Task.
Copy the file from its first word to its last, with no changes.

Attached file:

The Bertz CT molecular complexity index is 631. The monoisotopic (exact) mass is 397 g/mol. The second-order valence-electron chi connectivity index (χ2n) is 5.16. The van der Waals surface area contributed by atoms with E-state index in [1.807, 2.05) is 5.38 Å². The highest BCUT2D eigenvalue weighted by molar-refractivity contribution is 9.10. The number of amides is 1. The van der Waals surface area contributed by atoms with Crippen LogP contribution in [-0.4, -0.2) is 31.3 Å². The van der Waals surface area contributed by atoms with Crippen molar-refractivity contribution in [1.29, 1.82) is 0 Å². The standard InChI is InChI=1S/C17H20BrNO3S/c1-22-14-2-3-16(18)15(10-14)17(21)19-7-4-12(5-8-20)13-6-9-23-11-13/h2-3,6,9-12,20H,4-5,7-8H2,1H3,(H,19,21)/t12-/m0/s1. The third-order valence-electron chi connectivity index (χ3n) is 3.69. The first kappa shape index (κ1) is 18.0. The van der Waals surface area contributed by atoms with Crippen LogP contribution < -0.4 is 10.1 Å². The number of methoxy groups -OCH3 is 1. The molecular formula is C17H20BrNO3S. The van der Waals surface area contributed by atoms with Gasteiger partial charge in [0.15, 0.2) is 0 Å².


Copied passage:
The Bertz CT molecular complexity index is 631. The monoisotopic (exact) mass is 397 g/mol. The second-order valence-electron chi connectivity index (χ2n) is 5.16. The van der Waals surface area contributed by atoms with E-state index in [1.807, 2.05) is 5.38 Å². The highest BCUT2D eigenvalue weighted by molar-refractivity contribution is 9.10. The number of amides is 1. The van der Waals surface area contributed by atoms with Crippen LogP contribution in [-0.4, -0.2) is 31.3 Å². The van der Waals surface area contributed by atoms with Crippen molar-refractivity contribution in [1.29, 1.82) is 0 Å². The standard InChI is InChI=1S/C17H20BrNO3S/c1-22-14-2-3-16(18)15(10-14)17(21)19-7-4-12(5-8-20)13-6-9-23-11-13/h2-3,6,9-12,20H,4-5,7-8H2,1H3,(H,19,21)/t12-/m0/s1. The third-order valence-electron chi connectivity index (χ3n) is 3.69. The first kappa shape index (κ1) is 18.0. The van der Waals surface area contributed by atoms with Crippen LogP contribution < -0.4 is 10.1 Å². The number of methoxy groups -OCH3 is 1. The molecular formula is C17H20BrNO3S. The van der Waals surface area contributed by atoms with Gasteiger partial charge in [0.15, 0.2) is 0 Å².